noun Scandinavian Mythology.
Origin of Frigg
Examples from the Web for frigg
Foremost among the goddesses is Frigg, the wife of Odin, who dwells in Fensal.The Story of Norway|Hjalmar H. Boyesen
Frigg asked this woman whether she knew what the asas were doing at their meeting.The Younger Edda|Snorre
Frigg, I believe, knows all that happens, although she says it not.The Elder Eddas of Saemund Sigfusson; and the Younger Eddas of Snorre Sturleson|Saemund Sigfusson and Snorre Sturleson
Frigg is his wife, Thor and many of the other gods his sons.The Heroic Age|H. Munro Chadwick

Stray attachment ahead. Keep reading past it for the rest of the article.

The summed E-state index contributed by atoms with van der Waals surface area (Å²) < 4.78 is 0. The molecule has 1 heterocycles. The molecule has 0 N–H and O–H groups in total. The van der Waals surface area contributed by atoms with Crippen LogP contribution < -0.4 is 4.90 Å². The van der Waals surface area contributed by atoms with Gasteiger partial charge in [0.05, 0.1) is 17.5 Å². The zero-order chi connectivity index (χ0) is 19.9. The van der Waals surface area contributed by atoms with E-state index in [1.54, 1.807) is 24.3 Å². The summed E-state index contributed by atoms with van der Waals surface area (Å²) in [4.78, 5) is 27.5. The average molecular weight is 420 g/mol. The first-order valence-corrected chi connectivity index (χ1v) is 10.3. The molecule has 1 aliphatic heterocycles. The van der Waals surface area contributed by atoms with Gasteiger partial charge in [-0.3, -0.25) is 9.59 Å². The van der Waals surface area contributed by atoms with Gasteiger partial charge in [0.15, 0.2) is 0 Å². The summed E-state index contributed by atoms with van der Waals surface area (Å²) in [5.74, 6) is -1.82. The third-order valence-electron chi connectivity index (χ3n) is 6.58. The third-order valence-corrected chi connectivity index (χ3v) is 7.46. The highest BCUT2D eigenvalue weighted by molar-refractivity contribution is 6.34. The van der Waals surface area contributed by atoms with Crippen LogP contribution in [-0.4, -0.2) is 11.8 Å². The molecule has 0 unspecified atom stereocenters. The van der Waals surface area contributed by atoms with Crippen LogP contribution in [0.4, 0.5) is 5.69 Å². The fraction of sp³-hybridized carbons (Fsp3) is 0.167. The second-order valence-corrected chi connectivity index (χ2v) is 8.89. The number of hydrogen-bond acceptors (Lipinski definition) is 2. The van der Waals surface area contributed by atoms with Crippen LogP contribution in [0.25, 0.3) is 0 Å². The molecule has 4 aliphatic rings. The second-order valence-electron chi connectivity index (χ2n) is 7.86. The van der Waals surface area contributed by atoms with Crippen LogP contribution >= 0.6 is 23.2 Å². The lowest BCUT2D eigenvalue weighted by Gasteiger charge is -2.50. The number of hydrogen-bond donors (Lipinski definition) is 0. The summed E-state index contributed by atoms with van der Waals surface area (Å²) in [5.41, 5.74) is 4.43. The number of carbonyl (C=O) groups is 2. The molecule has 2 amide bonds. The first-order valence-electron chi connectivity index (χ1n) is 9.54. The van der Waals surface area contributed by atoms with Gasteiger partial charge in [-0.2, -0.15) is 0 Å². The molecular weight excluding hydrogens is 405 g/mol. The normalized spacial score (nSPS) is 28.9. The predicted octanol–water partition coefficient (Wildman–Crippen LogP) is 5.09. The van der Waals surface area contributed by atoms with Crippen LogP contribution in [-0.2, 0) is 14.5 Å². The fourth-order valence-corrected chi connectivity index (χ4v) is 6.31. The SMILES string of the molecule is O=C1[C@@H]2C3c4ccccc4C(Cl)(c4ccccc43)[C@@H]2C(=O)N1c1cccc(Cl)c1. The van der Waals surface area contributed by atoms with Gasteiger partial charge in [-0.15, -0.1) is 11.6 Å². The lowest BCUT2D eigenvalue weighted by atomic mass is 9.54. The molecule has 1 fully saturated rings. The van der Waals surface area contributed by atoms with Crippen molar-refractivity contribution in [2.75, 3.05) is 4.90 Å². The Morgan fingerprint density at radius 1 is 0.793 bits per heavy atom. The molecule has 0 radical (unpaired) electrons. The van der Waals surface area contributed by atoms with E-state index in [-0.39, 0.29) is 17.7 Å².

"It cannot be there," said Frigg, turning away her head resolutely, and folding her hands before her.The Heroes of Asgard|Annie Keary
Old English, but only in compounds such as frigedæg "Friday," Frigeæfen (what we would call "Thursday evening"). In Germanic religion, wife of Odin, goddess of heaven and married love. The English word is from Old Norse, a noun use of the fem. adjective meaning "beloved, loving," also "wife," from Proto-Germanic *frijaz "noble, dear, beloved" (from the same root as Old English freogan "to love;" ultimately from the root of free (adj.)). Also cf. Frau.